However, Dr Bec cautions that it’s essential to understand that loneliness is different from solitude. Many people enjoy spending time alone – some find they need that time to themselves to re-energise. These people still need some social connection, but may need less than others do.
So living alone or enjoying time spent in solitude can be perfectly healthy. It’s the feeling of loneliness that’s the problem.
How many friends do you need?
We mentioned above that having enough healthy relationships in your life is as much about quality as it is about quantity. But for most people, having a single good friend isn’t enough for optimal connection.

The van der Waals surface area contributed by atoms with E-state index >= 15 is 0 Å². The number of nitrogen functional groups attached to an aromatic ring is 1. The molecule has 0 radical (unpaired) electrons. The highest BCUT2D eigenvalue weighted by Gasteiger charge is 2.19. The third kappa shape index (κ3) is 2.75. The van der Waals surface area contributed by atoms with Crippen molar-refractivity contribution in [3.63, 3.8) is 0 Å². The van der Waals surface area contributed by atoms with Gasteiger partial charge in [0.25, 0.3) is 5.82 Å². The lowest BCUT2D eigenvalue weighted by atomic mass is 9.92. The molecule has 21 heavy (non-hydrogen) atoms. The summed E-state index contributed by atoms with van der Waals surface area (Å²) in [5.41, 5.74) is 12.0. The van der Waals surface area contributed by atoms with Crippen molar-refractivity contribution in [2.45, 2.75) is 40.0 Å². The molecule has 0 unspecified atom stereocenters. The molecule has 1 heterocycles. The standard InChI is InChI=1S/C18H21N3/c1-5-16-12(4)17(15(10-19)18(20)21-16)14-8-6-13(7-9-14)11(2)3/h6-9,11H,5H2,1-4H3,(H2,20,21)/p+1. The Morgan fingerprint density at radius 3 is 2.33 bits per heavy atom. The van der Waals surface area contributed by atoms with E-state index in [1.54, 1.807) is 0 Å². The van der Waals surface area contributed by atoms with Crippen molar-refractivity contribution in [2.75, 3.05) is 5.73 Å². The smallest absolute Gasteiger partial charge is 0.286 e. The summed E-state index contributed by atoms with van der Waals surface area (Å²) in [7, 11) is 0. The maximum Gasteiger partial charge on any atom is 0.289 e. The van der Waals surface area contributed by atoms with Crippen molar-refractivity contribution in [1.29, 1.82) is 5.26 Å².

According to Dr Bec, the recommended average of social connections for a healthy life is three relationships, although some people will have more and some less.
She says that aiming to build five supportive relationships in your life means you’ll benefit from everything that healthy, positive social connections have to offer.
5 tips to foster closer relationships
- Be affectionate. Smile at the other person and make eye contact with them. Perhaps touch them gently on the arm or shoulder when you’re talking or hug them, although note that different people can have different comfort levels around touch.
- Show appreciation. Say thank you, even when your friend just does something small. You could also send them a card or tell them how they make your life better.
- Make them a priority. Reply quickly to their messages, call them frequently and make time regularly to catch up with them.
- Work on your sense of self-worth. When you enjoy being with yourself, others do too. And feeling confident and happy in yourself makes it easier to relax and enjoy being around other people.